- Resource Type:
- Petrie, Sam, Carson, Dean B., Steven, Sebastian, Peters, Paul A., Priest, Liam, Waid, Chelsea, and Sinclair, Laleah
- Visit the Spatial Determinants of Health Lab website at https://carleton.ca/determinants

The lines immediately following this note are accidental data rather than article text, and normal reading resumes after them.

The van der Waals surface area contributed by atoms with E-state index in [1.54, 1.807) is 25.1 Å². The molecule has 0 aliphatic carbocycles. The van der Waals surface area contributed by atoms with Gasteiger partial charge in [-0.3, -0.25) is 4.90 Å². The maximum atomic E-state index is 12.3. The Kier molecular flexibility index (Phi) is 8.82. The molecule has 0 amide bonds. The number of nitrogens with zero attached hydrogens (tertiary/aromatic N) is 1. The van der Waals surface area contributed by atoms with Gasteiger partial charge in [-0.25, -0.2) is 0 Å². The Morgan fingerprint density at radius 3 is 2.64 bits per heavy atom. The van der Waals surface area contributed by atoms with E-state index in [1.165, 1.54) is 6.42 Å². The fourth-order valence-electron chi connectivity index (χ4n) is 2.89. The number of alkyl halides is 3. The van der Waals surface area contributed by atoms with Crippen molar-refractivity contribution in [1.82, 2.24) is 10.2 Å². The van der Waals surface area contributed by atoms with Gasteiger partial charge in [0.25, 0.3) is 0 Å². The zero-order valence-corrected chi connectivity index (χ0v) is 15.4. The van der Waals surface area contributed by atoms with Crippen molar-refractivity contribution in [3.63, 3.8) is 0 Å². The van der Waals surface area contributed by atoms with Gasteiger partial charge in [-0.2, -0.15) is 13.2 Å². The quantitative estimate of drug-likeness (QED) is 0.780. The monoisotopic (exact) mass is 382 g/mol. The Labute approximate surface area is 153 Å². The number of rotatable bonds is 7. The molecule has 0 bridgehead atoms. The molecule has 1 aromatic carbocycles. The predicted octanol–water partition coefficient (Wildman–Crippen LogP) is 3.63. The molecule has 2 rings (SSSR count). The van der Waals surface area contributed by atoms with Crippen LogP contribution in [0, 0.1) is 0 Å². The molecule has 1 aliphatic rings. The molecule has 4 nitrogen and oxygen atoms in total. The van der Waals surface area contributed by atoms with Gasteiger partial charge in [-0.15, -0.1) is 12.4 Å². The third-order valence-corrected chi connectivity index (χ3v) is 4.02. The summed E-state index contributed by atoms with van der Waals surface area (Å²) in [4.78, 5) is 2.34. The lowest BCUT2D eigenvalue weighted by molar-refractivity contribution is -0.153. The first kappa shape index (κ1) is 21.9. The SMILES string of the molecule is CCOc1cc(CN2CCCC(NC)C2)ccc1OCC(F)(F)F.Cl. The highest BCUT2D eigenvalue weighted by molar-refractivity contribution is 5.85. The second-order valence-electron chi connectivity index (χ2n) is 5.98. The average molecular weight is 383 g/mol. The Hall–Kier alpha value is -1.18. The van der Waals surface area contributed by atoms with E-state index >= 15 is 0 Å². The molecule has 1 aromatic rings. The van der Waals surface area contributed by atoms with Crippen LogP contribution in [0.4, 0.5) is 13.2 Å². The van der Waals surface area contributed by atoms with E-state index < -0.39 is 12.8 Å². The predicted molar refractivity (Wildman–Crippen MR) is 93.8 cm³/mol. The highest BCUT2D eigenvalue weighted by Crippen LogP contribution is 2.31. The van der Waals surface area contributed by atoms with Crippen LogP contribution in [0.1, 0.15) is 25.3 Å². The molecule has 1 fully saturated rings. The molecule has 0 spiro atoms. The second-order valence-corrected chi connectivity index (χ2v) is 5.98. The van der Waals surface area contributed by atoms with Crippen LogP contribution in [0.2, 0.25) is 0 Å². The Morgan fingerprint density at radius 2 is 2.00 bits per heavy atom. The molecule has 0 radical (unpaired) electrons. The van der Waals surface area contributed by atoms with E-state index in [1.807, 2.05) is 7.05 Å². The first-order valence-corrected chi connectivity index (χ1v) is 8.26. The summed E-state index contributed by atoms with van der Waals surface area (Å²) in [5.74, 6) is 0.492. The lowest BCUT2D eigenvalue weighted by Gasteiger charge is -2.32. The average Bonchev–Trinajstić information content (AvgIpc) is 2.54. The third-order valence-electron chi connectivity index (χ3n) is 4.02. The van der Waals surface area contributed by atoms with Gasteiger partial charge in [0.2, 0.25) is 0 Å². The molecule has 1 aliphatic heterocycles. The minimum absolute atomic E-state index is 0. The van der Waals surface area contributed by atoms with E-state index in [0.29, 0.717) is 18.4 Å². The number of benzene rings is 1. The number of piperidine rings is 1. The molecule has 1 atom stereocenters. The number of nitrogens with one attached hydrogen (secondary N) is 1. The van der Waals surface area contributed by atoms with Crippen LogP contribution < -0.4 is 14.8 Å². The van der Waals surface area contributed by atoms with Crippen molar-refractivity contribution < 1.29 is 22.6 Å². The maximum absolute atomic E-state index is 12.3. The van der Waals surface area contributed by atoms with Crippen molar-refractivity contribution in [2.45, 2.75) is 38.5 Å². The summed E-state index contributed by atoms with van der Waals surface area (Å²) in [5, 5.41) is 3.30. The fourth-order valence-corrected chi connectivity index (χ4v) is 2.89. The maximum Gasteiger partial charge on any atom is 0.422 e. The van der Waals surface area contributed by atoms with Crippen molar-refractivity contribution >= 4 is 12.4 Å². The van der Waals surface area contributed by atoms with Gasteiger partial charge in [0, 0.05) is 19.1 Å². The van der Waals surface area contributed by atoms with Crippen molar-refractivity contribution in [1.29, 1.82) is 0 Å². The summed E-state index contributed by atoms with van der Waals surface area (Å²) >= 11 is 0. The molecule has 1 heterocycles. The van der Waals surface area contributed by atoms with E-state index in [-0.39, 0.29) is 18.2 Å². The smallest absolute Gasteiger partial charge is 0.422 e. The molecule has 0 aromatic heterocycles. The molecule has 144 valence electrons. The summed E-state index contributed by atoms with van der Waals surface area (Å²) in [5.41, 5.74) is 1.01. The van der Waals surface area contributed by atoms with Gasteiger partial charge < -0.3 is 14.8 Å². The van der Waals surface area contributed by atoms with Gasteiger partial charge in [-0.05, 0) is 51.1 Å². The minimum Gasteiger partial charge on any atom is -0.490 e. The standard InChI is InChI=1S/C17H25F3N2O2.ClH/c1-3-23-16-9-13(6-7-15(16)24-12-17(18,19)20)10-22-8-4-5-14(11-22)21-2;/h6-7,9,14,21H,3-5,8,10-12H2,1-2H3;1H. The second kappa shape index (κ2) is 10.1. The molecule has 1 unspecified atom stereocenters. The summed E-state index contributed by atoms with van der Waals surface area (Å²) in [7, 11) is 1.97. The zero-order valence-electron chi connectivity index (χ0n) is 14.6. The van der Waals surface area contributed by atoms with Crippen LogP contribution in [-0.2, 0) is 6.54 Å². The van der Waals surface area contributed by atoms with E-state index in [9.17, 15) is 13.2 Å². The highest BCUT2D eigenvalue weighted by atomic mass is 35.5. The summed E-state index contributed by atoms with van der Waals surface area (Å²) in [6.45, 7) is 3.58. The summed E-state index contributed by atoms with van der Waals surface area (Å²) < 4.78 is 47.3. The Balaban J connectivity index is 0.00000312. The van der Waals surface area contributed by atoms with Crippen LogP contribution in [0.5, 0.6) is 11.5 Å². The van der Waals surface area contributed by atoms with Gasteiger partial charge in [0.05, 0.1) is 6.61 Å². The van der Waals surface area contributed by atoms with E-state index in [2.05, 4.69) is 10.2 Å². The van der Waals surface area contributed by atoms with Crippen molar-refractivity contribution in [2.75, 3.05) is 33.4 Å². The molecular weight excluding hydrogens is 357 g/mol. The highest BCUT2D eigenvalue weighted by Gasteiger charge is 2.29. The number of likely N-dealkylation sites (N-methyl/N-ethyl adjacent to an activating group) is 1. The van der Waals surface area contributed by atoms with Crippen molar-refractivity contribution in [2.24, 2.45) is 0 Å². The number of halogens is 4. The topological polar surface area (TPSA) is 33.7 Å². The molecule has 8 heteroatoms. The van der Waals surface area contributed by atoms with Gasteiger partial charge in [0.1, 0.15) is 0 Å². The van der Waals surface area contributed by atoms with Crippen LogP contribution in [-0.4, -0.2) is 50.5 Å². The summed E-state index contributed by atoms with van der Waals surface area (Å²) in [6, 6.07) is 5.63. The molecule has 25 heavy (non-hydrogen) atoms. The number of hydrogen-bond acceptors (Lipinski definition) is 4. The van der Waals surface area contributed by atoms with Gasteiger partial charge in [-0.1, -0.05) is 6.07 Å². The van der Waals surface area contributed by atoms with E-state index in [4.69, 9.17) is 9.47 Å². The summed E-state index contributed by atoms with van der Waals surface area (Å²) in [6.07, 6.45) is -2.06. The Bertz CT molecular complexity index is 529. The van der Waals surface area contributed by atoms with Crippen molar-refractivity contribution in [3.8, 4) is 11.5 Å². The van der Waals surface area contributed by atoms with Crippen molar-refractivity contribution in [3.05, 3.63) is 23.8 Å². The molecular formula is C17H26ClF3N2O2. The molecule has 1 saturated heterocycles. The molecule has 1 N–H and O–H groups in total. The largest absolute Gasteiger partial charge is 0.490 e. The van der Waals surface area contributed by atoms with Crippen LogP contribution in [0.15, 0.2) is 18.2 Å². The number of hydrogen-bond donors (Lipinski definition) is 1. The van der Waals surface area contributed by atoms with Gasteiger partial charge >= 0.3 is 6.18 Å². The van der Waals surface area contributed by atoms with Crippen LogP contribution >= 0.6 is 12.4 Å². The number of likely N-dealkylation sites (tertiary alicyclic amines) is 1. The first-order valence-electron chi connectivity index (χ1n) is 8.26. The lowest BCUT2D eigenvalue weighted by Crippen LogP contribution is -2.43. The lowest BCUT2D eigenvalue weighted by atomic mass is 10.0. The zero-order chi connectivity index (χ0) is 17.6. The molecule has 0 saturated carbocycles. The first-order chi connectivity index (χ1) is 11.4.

- Rural and remote communities in both Australia and Canada have a higher burden of mental illness relative to their urban counterparts. Suicide rates, particularly, are higher across all age groups among men in rural communities as compared to metropolitan areas. Mental health issues are especially present in younger populations within these communities. Additionally, rural and remote communities tend to have higher proportions of Indigenous origin individuals, who face additional challenges and service barriers. Rural and remote communities often encounter significant barriers to accessing mental health care. Individuals from these communities may be serviced solely by general health care providers that are not trained in mental health treatment. Travelling away from the community to alleviate this issue only further hinders accessibility as these individuals must travel larger distances to access specialized health services. When services are accessed, those from rural and remote communities are met with longer wait times than their urban counterparts. With no specialized treatment within the rural or remote community and inaccessible treatment outside the community, mental health care must shift to informal caregivers and the community as a whole. Rural and remote communities are often not trained in mental health care. Interventions to address rural and remote youth mental health are needed to equip communities with the tools and skills to overcome access barriers and support community members. A review of recent literature related to rural and remote youth mental health interventions was conducted. The aim of the review is to characterize these mental health interventions in Australia and Canada and examine how they relate to youth.
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